My days were already busy before, but it’s true that they are now even more so. As a manager, you have to adapt to new situations, delegate more, and set up parallel structures to find the right balance in the exercise of these multiple functions.

In recent years, Morocco has extended its influence in the world of football, especially across the continent. What role does the kingdom intend to play in the years to come in the development of African football?

Morocco has regained its place in African football, of which it is one of the great nations. His absence was unjustified and meaningless.

We regained this position following the Addis Ababa Congress in 2017. We then consolidated it within the Executive Committee of the Confederation of African Football (CAF), then on the FIFA Council.

Morocco now participates actively and continuously in the development of African and world football.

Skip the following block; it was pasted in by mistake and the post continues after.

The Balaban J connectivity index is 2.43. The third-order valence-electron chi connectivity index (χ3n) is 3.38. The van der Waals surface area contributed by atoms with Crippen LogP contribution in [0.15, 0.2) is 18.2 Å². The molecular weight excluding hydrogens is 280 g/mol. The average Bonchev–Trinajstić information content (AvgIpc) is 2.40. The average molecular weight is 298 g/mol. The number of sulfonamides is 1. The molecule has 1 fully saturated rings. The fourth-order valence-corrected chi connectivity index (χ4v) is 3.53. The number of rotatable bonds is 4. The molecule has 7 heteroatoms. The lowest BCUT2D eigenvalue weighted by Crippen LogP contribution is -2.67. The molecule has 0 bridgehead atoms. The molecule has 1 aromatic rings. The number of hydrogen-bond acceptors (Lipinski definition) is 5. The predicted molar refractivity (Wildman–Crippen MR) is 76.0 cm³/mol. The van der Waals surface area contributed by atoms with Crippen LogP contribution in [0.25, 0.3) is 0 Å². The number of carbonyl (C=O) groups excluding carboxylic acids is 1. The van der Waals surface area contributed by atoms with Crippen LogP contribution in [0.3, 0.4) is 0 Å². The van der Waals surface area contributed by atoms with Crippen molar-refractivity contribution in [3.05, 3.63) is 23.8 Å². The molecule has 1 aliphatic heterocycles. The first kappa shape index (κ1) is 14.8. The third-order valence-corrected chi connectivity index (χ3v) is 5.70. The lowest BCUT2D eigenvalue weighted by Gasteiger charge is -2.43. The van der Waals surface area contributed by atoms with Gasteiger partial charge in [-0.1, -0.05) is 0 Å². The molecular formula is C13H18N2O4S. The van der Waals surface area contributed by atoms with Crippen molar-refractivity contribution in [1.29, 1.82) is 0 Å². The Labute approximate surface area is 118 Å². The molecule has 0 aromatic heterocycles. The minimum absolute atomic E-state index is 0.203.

We have carried out a whole series of actions with several federations. In recent years, Morocco has been one of the main players in the highlights of African football. Take the final knockout stages of the 2022 World Cup, for example. We hosted more than 25 matches by mobilizing all our stadiums to receive our brothers of different nationalities.

Morocco has been exemplary in terms of cooperation and participates in real initiatives, in difficult circumstances linked to the pandemic.

Beyond football, this vision is part of the policy desired by the king to implement the New Development Model based on a South-South partnership.